In The Future of Glasgow’s Real Estate, Savills said: “Student housing has been the main source of development in recent years, building out many sites which might once have been for residential or office”.
He added: “The university sector is driving investment and development in to the city in what have been economically challenging times. Along with a number of entrepreneurial, forward looking mixed-use developers they are to make Glasgow an even more vibrant place to live, work and play. As the report findings show, it is an exciting time for the city. More private funding is required to maintain momentum and for Glasgow to rival the ‘Northern powerhouses’ of places like Leeds and Manchester.”
There are currently 12,000 student beds, catering for a student population of 67,000.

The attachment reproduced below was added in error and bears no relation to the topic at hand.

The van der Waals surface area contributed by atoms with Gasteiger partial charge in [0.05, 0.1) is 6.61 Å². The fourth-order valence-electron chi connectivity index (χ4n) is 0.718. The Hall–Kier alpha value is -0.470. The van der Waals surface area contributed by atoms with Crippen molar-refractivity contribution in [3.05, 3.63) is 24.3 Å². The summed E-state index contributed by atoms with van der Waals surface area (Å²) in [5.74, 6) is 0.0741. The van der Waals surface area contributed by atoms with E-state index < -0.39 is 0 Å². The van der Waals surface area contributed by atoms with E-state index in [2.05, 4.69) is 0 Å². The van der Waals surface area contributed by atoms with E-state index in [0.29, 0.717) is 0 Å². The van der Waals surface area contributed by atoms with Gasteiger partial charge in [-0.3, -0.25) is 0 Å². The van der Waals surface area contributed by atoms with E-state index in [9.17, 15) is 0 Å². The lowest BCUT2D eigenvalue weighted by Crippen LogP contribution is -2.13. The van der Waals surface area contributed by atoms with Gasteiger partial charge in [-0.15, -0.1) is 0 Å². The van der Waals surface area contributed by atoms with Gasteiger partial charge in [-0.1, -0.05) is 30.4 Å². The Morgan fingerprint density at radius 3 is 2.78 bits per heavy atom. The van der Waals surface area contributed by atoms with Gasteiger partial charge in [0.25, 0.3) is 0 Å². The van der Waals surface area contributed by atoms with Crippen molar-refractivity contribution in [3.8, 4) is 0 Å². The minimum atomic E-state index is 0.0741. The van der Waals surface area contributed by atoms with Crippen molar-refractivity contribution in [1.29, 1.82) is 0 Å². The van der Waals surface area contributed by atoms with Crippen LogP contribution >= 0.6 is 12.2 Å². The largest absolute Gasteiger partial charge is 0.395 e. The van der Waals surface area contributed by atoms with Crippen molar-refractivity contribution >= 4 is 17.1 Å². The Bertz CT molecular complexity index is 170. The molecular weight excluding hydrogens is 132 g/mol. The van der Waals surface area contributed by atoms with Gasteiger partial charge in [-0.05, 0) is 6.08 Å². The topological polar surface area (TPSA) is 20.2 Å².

In the year to June 2016, 4,749 new homes were completed within Greater Glasgow, of which 31% were social housing tenures. “This is significantly short of the 6,110 new homes per year identified as required by the Clydeplan Housing Need and Demand Assessment,” said Savills.
With Glasgow’s projected household growth rate and the average annual completions of 518, there is a potential shortfall of 11,000 homes over the next five years, excluding historic undersupply.
The report added that the 22% shortfall offers a huge opportunity for housing developers. Rental properties are also in demand, with rental now accounting for 20% of all households within the city and rents up 16% between 2011 and 2015.
Bruce Patrick, head of commercial and mixed use development across Scotland, said developers are focusing on mixed use schemes in the city. “There has been a surge in activity across almost every aspect of the city’s real estate, whether we are talking about infrastructure investment, housing demand or commercial and industrial activity.
“There are a number of strategic sites in the pipeline where developers and funders are seeing the benefit of combining multiple uses and cash flows in order to get projects out of the ground, thus creating vibrant places where people want to live and work.”